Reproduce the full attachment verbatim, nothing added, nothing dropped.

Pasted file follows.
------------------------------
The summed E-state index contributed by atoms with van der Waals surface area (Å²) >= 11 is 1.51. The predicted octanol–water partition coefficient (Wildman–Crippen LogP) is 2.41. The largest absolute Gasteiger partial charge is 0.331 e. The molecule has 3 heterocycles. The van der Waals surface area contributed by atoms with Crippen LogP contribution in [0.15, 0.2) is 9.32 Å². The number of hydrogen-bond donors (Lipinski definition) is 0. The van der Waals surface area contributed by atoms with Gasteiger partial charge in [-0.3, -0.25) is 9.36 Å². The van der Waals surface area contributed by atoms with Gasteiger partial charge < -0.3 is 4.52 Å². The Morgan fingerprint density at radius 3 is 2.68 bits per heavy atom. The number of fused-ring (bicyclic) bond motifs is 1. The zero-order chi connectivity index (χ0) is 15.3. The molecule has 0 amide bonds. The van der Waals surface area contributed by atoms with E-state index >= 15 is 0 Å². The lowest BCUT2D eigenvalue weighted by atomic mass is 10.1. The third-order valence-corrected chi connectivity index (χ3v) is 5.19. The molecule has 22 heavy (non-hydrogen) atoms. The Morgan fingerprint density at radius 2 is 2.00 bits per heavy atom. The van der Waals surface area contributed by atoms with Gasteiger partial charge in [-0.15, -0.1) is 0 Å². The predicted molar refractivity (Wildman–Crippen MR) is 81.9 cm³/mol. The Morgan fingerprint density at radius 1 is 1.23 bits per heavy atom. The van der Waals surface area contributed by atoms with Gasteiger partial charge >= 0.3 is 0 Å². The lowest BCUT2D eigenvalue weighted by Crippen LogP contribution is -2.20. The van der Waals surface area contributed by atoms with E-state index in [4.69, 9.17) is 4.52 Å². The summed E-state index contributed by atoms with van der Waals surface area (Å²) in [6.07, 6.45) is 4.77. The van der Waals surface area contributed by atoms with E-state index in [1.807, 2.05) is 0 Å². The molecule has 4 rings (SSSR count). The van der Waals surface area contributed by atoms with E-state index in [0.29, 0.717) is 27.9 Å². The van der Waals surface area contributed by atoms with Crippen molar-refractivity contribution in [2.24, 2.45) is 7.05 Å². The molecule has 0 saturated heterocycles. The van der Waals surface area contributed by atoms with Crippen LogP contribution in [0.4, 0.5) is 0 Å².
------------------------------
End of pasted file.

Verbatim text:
The summed E-state index contributed by atoms with van der Waals surface area (Å²) >= 11 is 1.51. The predicted octanol–water partition coefficient (Wildman–Crippen LogP) is 2.41. The largest absolute Gasteiger partial charge is 0.331 e. The molecule has 3 heterocycles. The van der Waals surface area contributed by atoms with Crippen LogP contribution in [0.15, 0.2) is 9.32 Å². The number of hydrogen-bond donors (Lipinski definition) is 0. The van der Waals surface area contributed by atoms with Gasteiger partial charge in [-0.3, -0.25) is 9.36 Å². The van der Waals surface area contributed by atoms with Gasteiger partial charge < -0.3 is 4.52 Å². The Morgan fingerprint density at radius 3 is 2.68 bits per heavy atom. The number of fused-ring (bicyclic) bond motifs is 1. The zero-order chi connectivity index (χ0) is 15.3. The molecule has 0 amide bonds. The van der Waals surface area contributed by atoms with E-state index >= 15 is 0 Å². The lowest BCUT2D eigenvalue weighted by atomic mass is 10.1. The third-order valence-corrected chi connectivity index (χ3v) is 5.19. The molecule has 22 heavy (non-hydrogen) atoms. The Morgan fingerprint density at radius 2 is 2.00 bits per heavy atom. The van der Waals surface area contributed by atoms with Gasteiger partial charge in [-0.15, -0.1) is 0 Å². The predicted molar refractivity (Wildman–Crippen MR) is 81.9 cm³/mol. The Morgan fingerprint density at radius 1 is 1.23 bits per heavy atom. The van der Waals surface area contributed by atoms with Gasteiger partial charge >= 0.3 is 0 Å². The lowest BCUT2D eigenvalue weighted by Crippen LogP contribution is -2.20. The van der Waals surface area contributed by atoms with E-state index in [4.69, 9.17) is 4.52 Å². The summed E-state index contributed by atoms with van der Waals surface area (Å²) in [6.07, 6.45) is 4.77. The van der Waals surface area contributed by atoms with E-state index in [1.807, 2.05) is 0 Å². The molecule has 4 rings (SSSR count). The van der Waals surface area contributed by atoms with E-state index in [0.29, 0.717) is 27.9 Å². The van der Waals surface area contributed by atoms with Crippen molar-refractivity contribution in [2.24, 2.45) is 7.05 Å². The molecule has 0 saturated heterocycles. The van der Waals surface area contributed by atoms with Crippen LogP contribution in [0.4, 0.5) is 0 Å².